An Open Letter to Bono about his NY Times column
I went out on a limb for you last week here when I applauded the New York Times' decision to name you a contributor to its Op-Ed pages. Then you turn around and your first piece is about Frank Sinatra, a painting he gave you and how he knew that every song (i.e.: situation), such as "My Way," could be reinterpreted depending upon which filter we view it through. You believe we can learn a lot about how to deal with today's uncertain, troubling times by listening to Sinatra through the ages and the unsentimental truths and wisdom he brought to his material. In some oblique ways, you issued a call to arms.
I agree wholeheartedly about Sinatra (especially on the shout out to "One for My Baby." By listening to Sinatra's different versions of that song throughout his career, you can learn everything you need to know about what it means to be broken, healed and broken again by life).
But really? You are given a forum in what is, arguably, the most important press outlet in the world, and you wax about Frank and his snipes and praises of Miles Davis? Hey, maybe you haven't heard, but there's a little thing happening next week called the presidential inauguration. Barack Obama exemplifies so many of the ideals you and your U2 bandmates espouse. You had nothing to say about that in the world's "paper of record?" (You wrote a lovely open letter to Obama after his win in November on the Sojourners website, but surely you have more to say on the matter.) The Nobel laureate committee honored you with its "Man of Peace" award last year and you're mum about the Isreal/Palestinian conflict?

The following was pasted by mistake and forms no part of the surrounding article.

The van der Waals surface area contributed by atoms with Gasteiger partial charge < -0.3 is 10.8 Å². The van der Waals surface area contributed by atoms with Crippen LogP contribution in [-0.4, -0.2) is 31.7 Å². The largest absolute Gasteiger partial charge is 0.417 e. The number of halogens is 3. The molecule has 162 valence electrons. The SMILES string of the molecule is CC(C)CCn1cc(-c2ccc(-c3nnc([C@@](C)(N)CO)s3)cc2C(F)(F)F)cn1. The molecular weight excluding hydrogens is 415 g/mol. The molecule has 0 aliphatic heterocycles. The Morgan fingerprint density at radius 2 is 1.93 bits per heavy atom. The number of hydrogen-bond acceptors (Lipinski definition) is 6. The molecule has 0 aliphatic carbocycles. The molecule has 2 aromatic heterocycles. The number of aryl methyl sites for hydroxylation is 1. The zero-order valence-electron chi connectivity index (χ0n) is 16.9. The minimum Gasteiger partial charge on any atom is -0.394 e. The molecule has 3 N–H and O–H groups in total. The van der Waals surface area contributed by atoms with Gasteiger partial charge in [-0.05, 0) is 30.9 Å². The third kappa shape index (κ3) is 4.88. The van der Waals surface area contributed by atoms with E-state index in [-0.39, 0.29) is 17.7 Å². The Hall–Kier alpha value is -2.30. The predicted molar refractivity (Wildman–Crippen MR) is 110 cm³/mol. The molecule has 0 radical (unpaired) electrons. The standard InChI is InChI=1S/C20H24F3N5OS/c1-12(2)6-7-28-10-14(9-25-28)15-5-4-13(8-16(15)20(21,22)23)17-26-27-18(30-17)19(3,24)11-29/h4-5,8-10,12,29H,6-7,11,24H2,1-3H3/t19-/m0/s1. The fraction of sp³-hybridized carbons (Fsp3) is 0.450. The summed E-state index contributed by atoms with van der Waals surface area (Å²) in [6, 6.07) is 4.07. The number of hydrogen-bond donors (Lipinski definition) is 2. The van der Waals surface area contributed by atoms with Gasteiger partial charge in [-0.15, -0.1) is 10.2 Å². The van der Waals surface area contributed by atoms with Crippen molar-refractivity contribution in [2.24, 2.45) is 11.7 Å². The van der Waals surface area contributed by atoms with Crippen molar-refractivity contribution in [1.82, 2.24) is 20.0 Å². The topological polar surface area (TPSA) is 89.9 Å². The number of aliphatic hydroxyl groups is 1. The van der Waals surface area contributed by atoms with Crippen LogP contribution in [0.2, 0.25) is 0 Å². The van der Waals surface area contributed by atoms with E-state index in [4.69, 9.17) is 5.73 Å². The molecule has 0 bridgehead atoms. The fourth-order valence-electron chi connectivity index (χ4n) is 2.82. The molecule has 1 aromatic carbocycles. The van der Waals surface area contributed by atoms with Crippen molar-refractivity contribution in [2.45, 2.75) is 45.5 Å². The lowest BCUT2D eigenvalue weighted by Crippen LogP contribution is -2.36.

Many people feel rock stars shouldn't voice their opinions, but few rock stars have the audience--or the perch-- you have. Fewer still have taken the time to embrace the platform they've been given and learn about issues that matter and use that platform to truly make the world a better place. You have already done that so many times. Hey, I know writing is hard and maybe my hopes are so unrealistically high for you that nothing short of Moses' tablets with the Ten Commandments would have impressed me, but I know you can do better. And Frank, wherever he may be, does too.